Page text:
Rural Alaska

Utqiaġvik experiences its wettest day on record

Utqiaġvik, the northernmost city in the United States, set a single-day rainfall record on Tuesday as a sprawling storm blasted Alaska — yet another recent precipitation record in a region uniquely gripped by climate change. The storm also sent powerful winds gusting across Interior Alaska, with widespread tree damage in Fairbanks.

Utqiaġvik, a city of 5,000, saw 1.42 inches of rain on Tuesday, more than any other day in more than 100 years of record keeping, surpassing 1.28 inches from a rainstorm in July 1987.

At 71 degrees north latitude, the community, on a peninsula that juts into the Arctic Ocean, is among the northernmost permanently inhabited places in the world.

The significance of the record was noted by meteorologists and climatologists in Fairbanks. “Utqiaġvik has only recorded over 1.00 inch of rain two other times since records began there in 1920,” the National Weather Service office in Fairbanks wrote in a statement.

The record is especially remarkable considering Utqiaġvik’s typically dry climate; its annual precipitation is just 5.39 inches.

Rick Thoman, a climate expert at the University of Alaska’s International Arctic Research Center, wrote in an email that the Utqiaġvik record was yet another example of intensified precipitation in the state amid a warming climate; he said another top-10 rainfall day occurred in Utqiaġvik just last September.

In Southeast, Juneau recently saw both the wettest January and February on record, while the town of Talkeetna in the Mat-Su saw the third-most precipitation of any summertime two-day period on record earlier this month. And in Fairbanks, the most populous city in the Interior, an unprecedented December deluge in 2021 made for what was by far the wettest cold-season day on record.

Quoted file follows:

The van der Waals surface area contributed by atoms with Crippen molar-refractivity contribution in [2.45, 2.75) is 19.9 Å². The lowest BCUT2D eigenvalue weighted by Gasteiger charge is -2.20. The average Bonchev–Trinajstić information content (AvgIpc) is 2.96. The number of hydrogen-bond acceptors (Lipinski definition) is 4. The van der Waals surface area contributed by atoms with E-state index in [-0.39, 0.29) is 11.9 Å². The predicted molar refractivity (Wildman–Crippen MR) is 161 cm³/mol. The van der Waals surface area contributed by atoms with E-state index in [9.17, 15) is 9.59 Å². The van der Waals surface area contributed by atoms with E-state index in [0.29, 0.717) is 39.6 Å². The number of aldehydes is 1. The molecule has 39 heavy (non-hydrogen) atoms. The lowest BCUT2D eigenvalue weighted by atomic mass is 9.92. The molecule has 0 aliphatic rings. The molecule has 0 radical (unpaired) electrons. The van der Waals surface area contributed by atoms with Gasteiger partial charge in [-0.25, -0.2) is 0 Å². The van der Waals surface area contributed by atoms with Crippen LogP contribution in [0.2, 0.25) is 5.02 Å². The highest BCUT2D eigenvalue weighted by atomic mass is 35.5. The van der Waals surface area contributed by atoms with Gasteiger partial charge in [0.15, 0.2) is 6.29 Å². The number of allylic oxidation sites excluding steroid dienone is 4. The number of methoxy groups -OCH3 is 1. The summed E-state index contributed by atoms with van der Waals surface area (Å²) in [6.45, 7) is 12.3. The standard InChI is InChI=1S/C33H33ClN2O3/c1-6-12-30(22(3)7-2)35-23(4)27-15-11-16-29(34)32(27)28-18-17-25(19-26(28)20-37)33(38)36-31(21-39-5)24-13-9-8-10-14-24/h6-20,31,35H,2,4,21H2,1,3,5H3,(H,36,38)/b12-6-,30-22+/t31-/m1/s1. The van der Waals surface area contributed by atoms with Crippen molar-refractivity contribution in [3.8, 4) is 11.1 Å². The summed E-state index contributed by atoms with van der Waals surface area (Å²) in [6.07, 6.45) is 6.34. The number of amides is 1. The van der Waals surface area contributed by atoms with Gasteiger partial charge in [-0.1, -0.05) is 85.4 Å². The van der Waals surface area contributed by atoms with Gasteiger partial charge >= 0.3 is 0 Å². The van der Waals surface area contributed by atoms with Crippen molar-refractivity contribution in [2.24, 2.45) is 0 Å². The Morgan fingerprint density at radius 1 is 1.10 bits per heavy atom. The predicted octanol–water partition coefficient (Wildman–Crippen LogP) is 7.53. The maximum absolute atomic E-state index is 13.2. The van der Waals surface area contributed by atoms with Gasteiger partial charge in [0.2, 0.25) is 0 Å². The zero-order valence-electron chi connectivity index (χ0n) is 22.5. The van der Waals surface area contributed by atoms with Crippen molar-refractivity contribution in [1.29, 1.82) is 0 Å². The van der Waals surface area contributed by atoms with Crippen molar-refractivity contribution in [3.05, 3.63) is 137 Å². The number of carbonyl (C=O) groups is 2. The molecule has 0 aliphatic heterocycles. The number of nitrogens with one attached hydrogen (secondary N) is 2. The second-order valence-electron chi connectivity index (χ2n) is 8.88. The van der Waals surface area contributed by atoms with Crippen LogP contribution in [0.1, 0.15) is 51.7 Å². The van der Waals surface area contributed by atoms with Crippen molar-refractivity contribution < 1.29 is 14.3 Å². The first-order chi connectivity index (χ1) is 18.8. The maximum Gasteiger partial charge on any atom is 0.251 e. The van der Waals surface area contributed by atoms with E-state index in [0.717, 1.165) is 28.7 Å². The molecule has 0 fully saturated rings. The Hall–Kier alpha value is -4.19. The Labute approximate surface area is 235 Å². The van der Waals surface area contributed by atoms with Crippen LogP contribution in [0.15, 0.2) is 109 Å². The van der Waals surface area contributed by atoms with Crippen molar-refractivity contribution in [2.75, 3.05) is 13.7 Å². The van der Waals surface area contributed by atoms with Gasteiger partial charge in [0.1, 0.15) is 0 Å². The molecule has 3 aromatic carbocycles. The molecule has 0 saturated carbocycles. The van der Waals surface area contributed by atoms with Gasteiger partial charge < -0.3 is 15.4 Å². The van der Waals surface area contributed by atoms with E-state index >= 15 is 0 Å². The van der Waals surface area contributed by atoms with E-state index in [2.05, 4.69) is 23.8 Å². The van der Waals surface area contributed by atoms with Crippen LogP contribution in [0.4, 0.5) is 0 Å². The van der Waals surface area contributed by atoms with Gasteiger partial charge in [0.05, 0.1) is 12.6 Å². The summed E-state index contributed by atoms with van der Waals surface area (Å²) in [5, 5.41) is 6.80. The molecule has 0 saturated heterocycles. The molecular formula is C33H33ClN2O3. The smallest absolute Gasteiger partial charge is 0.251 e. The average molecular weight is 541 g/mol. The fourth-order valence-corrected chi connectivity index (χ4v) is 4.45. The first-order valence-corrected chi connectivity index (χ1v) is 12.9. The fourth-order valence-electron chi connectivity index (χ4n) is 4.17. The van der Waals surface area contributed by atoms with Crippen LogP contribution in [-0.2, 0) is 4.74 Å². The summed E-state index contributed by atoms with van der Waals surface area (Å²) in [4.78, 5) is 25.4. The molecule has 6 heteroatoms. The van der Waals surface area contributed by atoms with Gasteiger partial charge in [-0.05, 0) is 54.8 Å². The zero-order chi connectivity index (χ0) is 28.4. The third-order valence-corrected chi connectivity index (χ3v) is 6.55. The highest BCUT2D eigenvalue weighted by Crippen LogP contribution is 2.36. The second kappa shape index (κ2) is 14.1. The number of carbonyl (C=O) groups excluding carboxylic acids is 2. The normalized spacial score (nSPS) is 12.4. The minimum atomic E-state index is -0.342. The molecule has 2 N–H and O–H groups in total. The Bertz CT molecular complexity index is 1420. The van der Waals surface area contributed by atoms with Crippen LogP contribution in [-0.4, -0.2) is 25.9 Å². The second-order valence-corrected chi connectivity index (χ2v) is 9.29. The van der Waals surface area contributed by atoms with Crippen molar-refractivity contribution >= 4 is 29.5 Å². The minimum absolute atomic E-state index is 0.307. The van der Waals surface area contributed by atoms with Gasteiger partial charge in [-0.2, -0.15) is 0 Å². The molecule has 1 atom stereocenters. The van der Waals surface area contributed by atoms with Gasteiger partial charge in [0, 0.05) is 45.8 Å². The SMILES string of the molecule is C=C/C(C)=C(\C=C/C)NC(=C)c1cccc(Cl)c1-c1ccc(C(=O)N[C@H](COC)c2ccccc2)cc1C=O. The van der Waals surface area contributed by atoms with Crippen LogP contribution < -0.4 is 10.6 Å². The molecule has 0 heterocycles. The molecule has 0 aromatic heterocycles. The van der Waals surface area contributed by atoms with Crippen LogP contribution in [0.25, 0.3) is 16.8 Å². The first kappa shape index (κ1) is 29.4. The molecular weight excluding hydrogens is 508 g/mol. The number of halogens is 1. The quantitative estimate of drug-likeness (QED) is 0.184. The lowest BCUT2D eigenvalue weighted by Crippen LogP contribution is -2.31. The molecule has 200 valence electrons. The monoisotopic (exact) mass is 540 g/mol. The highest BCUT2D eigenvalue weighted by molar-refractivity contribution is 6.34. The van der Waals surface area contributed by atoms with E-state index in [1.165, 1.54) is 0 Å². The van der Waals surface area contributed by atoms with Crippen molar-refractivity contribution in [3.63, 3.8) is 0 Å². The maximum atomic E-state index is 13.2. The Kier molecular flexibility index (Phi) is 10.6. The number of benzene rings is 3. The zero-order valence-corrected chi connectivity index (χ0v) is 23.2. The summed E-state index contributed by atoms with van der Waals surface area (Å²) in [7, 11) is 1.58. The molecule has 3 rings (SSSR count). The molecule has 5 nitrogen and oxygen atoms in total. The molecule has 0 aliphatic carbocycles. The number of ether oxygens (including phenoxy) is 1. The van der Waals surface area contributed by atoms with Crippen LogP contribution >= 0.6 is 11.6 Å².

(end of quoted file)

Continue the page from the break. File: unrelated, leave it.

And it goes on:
According to Thoman, Alaska’s North Slope — a swath of the northernmost land in the United States — has seen a significant increase in precipitation over the past 50 years. The trend “is surely tied to dramatic decrease in late summer and autumn sea ice,” he wrote. The decrease in sea ice is a well-known symptom of global warming that increases the amount of moisture available to storms in the region.

The same storm that dropped record-setting rain on Utqiaġvik also slammed Fairbanks with damaging wind gusts on Monday. The city saw winds gust as high as 44 mph, while nearby Fort Greely and Delta Junction experienced gusts to 56 and 63 mph, respectively.

In Fairbanks, a city unaccustomed to winds that would generally cause little damage elsewhere in the United States, the gusts felled hundreds of trees.

As many as 30,000 power outages were reported in Fairbanks at the peak of the wind event, according to the Golden Valley Electric Association.

Damage to the power grid was so widespread that, for around an hour on Monday night, a 911 outage affected the Fairbanks-North Star Borough, Denali Borough and Delta Junction area.

The effect of the wind was intensified since trees were still fully leafed, increasing the surface area that wind could push against.

In Alaska, the record-setting Utqiaġvik deluge and damaging Fairbanks windstorm joined a summer, and year, of unusual weather extremes. It occurred toward the conclusion of one of the state’s worst fire seasons on record, with more than 3 million acres burned so far.

Much of the seemingly disjointed array of impactful weather is joined by a common thread: The state is warming far faster than anywhere else in the United States.

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